Gujarat Assembly Polls 2012
There are indications that Muslims have started voting for the BJP in Gujarat.
Abdul Hafiz Lakhani in Ahmedabad
Narendra Modi has retained his seat in Gandhinagar, but success in his march to the PM’s seat is uncertain. His victory in Gujarat 2012 elections was a foregone conclusion. The simple reason being that he succeeded in reinforcing the fear psyche of Hindus through shrewd manipulation of a lot of issues.
Though Modi has never openly declared his ambition to be the prime minister, with victory for the third consecutive term, he will be increasingly seen as angling to lead the BJP into the 2014 national elections. But many in the BJP itself would remain wary of Modi, fearing that his rise would make the prospects bleak for many an aspirant of the prime ministerial chair.
Modi has thrived on Muslim-phobia since his rise. The 2012 elections was no exception. Though he has mellowed down considerably, he minced no words in painting his adversaries as ‘Muslim appeasers’. He was all through seen robed in saffron attire, a reminder to the majority that he was their biggest defender. The reference to Ahmed ‘Miyan’ Patel and the allegation that the Congress was keeping its plan to install Ahmed Patel, a secret came to be played with gusto. Though he himself refrained from repeating it in every rally, the task was transferred to BJP foot soldiers.
Another strategy was to paint anybody who challenges Modi’s development claims as ‘anti-Gujarat’ or ‘anti-national’ (including Keshubhai Patel) and the ever so subtle blowing of the conch of the myths in every advert. The not-so-subtle messages had always been there – refusing to don the symbolic skull cap on the Sadbhavana stage and not fielding a single Muslim candidate in any of the 182 assembly seats. Finally, the non-existent Sir Creek issue was pulled out to daub the Congress-led Union government in anti-patriotic light.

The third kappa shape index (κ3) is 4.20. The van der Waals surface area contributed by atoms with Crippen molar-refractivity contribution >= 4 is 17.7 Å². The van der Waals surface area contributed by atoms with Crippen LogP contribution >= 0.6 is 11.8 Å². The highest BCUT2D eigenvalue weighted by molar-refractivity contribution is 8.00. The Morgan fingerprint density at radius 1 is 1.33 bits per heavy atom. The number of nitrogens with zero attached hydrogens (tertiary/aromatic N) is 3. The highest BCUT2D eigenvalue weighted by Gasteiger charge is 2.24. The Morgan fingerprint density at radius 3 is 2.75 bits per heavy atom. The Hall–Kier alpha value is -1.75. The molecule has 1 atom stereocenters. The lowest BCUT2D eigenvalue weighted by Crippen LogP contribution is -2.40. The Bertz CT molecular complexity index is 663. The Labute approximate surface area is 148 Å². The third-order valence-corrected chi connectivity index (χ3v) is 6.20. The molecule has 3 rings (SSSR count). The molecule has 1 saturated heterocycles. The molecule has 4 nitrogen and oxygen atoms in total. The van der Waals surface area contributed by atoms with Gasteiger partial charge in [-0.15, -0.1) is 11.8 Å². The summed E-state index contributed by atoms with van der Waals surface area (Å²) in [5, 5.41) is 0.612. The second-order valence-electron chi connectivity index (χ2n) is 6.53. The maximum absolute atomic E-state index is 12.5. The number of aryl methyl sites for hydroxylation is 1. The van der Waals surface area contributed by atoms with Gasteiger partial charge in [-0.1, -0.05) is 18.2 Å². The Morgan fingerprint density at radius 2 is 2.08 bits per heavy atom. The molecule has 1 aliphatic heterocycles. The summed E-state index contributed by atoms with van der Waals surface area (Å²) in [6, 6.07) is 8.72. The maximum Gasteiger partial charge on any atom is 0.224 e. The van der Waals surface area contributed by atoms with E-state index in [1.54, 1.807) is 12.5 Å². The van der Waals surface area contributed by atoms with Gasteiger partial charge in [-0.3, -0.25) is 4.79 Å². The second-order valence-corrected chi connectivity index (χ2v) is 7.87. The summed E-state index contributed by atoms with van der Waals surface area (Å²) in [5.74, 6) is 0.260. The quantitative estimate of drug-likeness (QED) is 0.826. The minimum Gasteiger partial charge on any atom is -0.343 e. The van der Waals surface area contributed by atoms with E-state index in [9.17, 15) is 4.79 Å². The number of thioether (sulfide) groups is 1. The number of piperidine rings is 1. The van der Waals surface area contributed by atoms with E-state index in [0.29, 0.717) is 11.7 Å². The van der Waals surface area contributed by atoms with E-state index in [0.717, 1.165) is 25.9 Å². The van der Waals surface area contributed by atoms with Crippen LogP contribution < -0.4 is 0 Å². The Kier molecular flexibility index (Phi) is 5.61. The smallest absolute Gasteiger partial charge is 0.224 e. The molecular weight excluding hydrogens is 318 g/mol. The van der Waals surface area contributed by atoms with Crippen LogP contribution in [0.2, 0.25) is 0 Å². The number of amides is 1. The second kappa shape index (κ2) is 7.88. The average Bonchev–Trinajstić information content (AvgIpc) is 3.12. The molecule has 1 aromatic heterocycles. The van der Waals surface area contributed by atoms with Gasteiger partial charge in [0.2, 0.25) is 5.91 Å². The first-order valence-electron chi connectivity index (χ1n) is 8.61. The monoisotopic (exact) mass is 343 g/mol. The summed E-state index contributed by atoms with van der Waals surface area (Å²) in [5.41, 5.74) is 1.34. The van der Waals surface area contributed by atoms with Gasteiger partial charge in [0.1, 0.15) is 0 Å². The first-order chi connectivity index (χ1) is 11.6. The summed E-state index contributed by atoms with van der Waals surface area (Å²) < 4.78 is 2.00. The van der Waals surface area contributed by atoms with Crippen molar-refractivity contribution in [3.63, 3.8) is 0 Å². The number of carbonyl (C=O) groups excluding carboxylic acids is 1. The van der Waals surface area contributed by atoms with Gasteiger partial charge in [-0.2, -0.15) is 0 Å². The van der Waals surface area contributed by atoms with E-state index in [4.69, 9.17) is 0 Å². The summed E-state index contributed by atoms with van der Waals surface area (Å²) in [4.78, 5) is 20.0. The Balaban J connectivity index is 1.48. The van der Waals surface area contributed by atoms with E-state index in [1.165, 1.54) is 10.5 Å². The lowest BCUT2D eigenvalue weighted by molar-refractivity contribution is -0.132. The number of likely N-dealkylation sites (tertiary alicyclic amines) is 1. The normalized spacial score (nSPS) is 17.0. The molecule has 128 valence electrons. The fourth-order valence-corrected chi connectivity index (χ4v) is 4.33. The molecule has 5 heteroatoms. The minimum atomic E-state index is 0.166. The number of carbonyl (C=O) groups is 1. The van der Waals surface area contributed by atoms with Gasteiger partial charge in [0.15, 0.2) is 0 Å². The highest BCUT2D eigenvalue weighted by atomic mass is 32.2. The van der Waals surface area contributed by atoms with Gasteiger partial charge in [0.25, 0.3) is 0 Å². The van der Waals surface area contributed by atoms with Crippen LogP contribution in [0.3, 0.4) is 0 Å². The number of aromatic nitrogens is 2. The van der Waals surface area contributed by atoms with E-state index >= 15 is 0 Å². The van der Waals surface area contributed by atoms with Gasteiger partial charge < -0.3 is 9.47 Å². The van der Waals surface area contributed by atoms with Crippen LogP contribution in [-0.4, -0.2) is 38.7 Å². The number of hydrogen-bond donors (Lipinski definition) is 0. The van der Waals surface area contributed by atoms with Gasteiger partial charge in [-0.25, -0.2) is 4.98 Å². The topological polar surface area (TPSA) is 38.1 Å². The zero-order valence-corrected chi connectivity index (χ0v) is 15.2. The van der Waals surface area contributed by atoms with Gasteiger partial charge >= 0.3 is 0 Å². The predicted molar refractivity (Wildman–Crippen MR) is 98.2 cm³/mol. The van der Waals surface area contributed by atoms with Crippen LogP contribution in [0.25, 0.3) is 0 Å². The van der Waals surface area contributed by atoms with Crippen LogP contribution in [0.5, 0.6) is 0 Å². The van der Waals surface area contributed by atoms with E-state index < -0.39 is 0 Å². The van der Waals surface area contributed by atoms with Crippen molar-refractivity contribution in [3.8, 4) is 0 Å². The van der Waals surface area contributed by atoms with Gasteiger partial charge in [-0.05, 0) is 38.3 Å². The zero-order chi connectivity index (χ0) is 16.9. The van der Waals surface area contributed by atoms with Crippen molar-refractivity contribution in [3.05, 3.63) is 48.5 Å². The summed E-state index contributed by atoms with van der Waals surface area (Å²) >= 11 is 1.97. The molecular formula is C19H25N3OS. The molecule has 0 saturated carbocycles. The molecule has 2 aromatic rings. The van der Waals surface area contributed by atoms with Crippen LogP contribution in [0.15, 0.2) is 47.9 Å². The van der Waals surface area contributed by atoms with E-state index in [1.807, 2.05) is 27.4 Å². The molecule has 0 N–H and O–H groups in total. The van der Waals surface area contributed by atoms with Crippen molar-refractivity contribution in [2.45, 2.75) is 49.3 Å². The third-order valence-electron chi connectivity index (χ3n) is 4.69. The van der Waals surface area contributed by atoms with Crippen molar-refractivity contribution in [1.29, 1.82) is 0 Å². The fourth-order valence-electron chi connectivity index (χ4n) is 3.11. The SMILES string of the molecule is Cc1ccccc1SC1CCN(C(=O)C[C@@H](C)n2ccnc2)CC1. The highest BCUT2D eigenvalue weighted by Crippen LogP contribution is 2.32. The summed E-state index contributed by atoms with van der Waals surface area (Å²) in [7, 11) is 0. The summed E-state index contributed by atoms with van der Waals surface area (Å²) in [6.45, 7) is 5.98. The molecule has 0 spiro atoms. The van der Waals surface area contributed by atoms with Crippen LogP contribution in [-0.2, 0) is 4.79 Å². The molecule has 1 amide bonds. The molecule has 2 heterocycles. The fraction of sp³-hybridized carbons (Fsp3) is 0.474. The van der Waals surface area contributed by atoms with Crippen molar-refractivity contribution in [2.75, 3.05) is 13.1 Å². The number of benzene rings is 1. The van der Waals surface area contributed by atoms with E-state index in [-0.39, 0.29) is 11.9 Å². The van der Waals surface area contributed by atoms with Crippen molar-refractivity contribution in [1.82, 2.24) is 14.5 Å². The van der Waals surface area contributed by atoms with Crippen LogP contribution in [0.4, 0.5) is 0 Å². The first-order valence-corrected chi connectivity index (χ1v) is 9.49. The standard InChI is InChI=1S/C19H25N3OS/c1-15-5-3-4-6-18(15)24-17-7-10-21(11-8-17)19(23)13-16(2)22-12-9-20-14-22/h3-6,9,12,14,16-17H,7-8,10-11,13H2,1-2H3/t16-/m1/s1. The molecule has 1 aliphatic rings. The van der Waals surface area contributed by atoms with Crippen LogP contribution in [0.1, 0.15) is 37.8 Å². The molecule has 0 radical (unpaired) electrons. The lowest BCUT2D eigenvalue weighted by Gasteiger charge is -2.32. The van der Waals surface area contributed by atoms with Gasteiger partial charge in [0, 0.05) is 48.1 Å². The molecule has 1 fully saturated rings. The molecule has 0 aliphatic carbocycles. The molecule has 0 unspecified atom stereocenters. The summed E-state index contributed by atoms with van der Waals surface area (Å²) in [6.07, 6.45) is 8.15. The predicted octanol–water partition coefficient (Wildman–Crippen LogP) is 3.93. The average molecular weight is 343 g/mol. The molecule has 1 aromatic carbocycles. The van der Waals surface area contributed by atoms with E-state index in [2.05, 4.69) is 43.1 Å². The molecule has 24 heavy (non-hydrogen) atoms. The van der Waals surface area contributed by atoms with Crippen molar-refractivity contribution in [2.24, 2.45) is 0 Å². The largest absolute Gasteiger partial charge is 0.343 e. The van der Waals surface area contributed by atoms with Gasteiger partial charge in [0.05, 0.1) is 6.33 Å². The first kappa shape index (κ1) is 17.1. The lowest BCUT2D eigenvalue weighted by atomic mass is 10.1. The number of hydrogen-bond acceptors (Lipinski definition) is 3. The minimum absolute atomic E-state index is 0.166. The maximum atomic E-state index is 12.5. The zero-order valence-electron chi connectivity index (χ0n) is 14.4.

Analysis of the election outcome shows that Muslims, particularly rich and educated ones, have voted in favour of the BJP. One has to admit that after the 2002 mayhem, there have been no serious communal clashes in the state, nor curfew even for a day. These factors do have appeal with the wealthy and the business class Muslims.
The BJP has backed its claim by showcasing the fact that it won 24 constituencies which have more than 15% Muslim voters this time. That’s a gain of six seats since 2007 election, when they had won 18. The Congress, however, has rejected this claim. Modi was criticized for not giving a single ticket to Muslims this time, and yet his party snatched five Muslim-dominated seats which used to be with the Congress.
There were seven new seats with more than 15% Muslim population after the latest delimitation. Of these, BJP won five, while two went to the Congress. The BJP leaders claim Muslims have voted for the BJP even in Ahmedabad’s Muslim ghettos. The Vejalpur seat, which has 90,000 Muslim voters in Juhapura and Sarkhej localities, saw the BJP candidate registering his win by 40,000 votes.
Sufi Mehboob, the head of the BJP’s minority said, “Looking at the margin of victory on such seats, we believe that up to 40% Muslims voted for us.”
The BJP won four of the five seats with sizeable Muslim voters in Bharuch region. “We have bagged 22 of the 30 seats. This is an indication that Muslims seem to have reconciled with the BJP.” Moreover, Ahmed Patel, political adviser to Ms. Sonia Gandhi could not able to muster win even on his home turf—Bharuch district where all five seats went to BJP. Some even hold Ahmed Patel for blunder in selection of Congress candidates in the state.
The BJP performed well in most seats with a high Muslim population. Ghulam Mohammed Vastanvi, cleric and former Darul Uloom Deoband Muhtamim, who lost his position last year because of his endorsement of Narendra Modi’s development plank, now says Muslims may have voted for the BJP but that was because they knew the Congress would lose rather than their belief in Modi’s development agenda.
The BJP, he feels, did shrewd electoral management by fielding dummy Muslim candidates in Assembly constituencies with a substantial Muslim presence, dividing the community’s votes.
Uzma memon, a medical student in Baroda says, “Under Modi rule, the State has not witnessed a day’s curfew as no communal clashes have taken place after the 2002 riots.